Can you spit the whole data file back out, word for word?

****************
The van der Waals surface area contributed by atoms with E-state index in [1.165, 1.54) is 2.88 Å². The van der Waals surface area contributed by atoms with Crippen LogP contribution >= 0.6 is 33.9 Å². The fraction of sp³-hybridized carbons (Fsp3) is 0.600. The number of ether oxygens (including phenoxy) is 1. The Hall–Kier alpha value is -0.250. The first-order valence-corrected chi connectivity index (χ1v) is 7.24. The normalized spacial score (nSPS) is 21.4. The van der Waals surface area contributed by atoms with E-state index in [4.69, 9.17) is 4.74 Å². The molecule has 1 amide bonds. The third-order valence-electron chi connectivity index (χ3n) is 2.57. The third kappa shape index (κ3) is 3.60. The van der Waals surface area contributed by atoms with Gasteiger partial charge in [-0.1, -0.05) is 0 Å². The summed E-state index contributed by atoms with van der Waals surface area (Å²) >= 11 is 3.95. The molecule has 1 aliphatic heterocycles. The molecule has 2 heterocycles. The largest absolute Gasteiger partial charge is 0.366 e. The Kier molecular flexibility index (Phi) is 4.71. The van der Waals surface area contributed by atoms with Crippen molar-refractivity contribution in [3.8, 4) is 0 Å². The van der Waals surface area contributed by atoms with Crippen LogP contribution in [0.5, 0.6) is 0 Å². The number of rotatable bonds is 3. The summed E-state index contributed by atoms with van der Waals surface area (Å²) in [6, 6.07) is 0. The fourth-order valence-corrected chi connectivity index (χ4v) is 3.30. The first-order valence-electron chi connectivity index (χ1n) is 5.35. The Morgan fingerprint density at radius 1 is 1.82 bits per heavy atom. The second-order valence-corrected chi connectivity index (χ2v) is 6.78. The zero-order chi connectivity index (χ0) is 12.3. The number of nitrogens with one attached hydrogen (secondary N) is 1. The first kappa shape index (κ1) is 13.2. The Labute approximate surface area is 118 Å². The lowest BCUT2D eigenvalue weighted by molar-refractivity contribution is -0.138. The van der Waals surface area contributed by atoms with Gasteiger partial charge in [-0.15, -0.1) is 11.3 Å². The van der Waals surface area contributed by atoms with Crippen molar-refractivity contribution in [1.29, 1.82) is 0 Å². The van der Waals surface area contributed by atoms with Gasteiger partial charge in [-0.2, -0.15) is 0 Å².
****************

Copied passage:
The van der Waals surface area contributed by atoms with E-state index in [1.165, 1.54) is 2.88 Å². The van der Waals surface area contributed by atoms with Crippen LogP contribution >= 0.6 is 33.9 Å². The fraction of sp³-hybridized carbons (Fsp3) is 0.600. The number of ether oxygens (including phenoxy) is 1. The Hall–Kier alpha value is -0.250. The first-order valence-corrected chi connectivity index (χ1v) is 7.24. The normalized spacial score (nSPS) is 21.4. The van der Waals surface area contributed by atoms with E-state index in [4.69, 9.17) is 4.74 Å². The molecule has 1 amide bonds. The third-order valence-electron chi connectivity index (χ3n) is 2.57. The third kappa shape index (κ3) is 3.60. The van der Waals surface area contributed by atoms with Gasteiger partial charge in [-0.1, -0.05) is 0 Å². The summed E-state index contributed by atoms with van der Waals surface area (Å²) >= 11 is 3.95. The molecule has 1 aliphatic heterocycles. The molecule has 2 heterocycles. The largest absolute Gasteiger partial charge is 0.366 e. The Kier molecular flexibility index (Phi) is 4.71. The van der Waals surface area contributed by atoms with Crippen molar-refractivity contribution in [3.8, 4) is 0 Å². The van der Waals surface area contributed by atoms with Crippen LogP contribution in [0.5, 0.6) is 0 Å². The number of rotatable bonds is 3. The summed E-state index contributed by atoms with van der Waals surface area (Å²) in [6, 6.07) is 0. The fourth-order valence-corrected chi connectivity index (χ4v) is 3.30. The first-order valence-electron chi connectivity index (χ1n) is 5.35. The Morgan fingerprint density at radius 1 is 1.82 bits per heavy atom. The second-order valence-corrected chi connectivity index (χ2v) is 6.78. The zero-order chi connectivity index (χ0) is 12.3. The number of nitrogens with one attached hydrogen (secondary N) is 1. The first kappa shape index (κ1) is 13.2. The Labute approximate surface area is 118 Å². The lowest BCUT2D eigenvalue weighted by molar-refractivity contribution is -0.138. The van der Waals surface area contributed by atoms with Gasteiger partial charge in [-0.15, -0.1) is 11.3 Å². The van der Waals surface area contributed by atoms with Crippen molar-refractivity contribution in [1.29, 1.82) is 0 Å². The van der Waals surface area contributed by atoms with Gasteiger partial charge in [-0.2, -0.15) is 0 Å².